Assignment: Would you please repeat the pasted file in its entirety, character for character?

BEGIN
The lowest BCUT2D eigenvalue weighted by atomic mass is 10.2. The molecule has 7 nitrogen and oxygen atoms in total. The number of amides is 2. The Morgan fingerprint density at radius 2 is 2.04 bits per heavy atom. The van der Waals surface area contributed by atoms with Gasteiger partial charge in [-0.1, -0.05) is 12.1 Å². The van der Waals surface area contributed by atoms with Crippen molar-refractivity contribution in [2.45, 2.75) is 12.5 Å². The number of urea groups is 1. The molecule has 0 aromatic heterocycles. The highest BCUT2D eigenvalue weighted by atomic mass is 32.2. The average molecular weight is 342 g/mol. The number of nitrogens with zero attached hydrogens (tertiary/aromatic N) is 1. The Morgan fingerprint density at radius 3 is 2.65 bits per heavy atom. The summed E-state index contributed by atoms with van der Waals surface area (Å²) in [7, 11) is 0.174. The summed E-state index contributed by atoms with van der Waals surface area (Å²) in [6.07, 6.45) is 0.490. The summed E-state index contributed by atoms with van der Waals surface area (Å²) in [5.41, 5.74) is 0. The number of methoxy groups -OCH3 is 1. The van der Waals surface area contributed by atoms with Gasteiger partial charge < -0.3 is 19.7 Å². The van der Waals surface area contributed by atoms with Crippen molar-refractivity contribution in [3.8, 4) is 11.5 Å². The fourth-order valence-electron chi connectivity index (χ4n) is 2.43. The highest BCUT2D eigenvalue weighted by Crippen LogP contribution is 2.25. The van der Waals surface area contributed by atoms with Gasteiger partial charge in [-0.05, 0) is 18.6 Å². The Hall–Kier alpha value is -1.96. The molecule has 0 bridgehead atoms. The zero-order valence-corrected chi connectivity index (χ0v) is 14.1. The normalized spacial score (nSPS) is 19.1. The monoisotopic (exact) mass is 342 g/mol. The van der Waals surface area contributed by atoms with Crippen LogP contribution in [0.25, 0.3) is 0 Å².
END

The lowest BCUT2D eigenvalue weighted by atomic mass is 10.2. The molecule has 7 nitrogen and oxygen atoms in total. The number of amides is 2. The Morgan fingerprint density at radius 2 is 2.04 bits per heavy atom. The van der Waals surface area contributed by atoms with Gasteiger partial charge in [-0.1, -0.05) is 12.1 Å². The van der Waals surface area contributed by atoms with Crippen molar-refractivity contribution in [2.45, 2.75) is 12.5 Å². The number of urea groups is 1. The molecule has 0 aromatic heterocycles. The highest BCUT2D eigenvalue weighted by atomic mass is 32.2. The average molecular weight is 342 g/mol. The number of nitrogens with zero attached hydrogens (tertiary/aromatic N) is 1. The Morgan fingerprint density at radius 3 is 2.65 bits per heavy atom. The summed E-state index contributed by atoms with van der Waals surface area (Å²) in [7, 11) is 0.174. The summed E-state index contributed by atoms with van der Waals surface area (Å²) in [6.07, 6.45) is 0.490. The summed E-state index contributed by atoms with van der Waals surface area (Å²) in [5.41, 5.74) is 0. The number of methoxy groups -OCH3 is 1. The van der Waals surface area contributed by atoms with Gasteiger partial charge < -0.3 is 19.7 Å². The van der Waals surface area contributed by atoms with Crippen molar-refractivity contribution in [3.8, 4) is 11.5 Å². The fourth-order valence-electron chi connectivity index (χ4n) is 2.43. The highest BCUT2D eigenvalue weighted by Crippen LogP contribution is 2.25. The van der Waals surface area contributed by atoms with Gasteiger partial charge in [-0.05, 0) is 18.6 Å². The Hall–Kier alpha value is -1.96. The molecule has 0 bridgehead atoms. The zero-order valence-corrected chi connectivity index (χ0v) is 14.1. The normalized spacial score (nSPS) is 19.1. The monoisotopic (exact) mass is 342 g/mol. The van der Waals surface area contributed by atoms with Crippen LogP contribution in [0.25, 0.3) is 0 Å².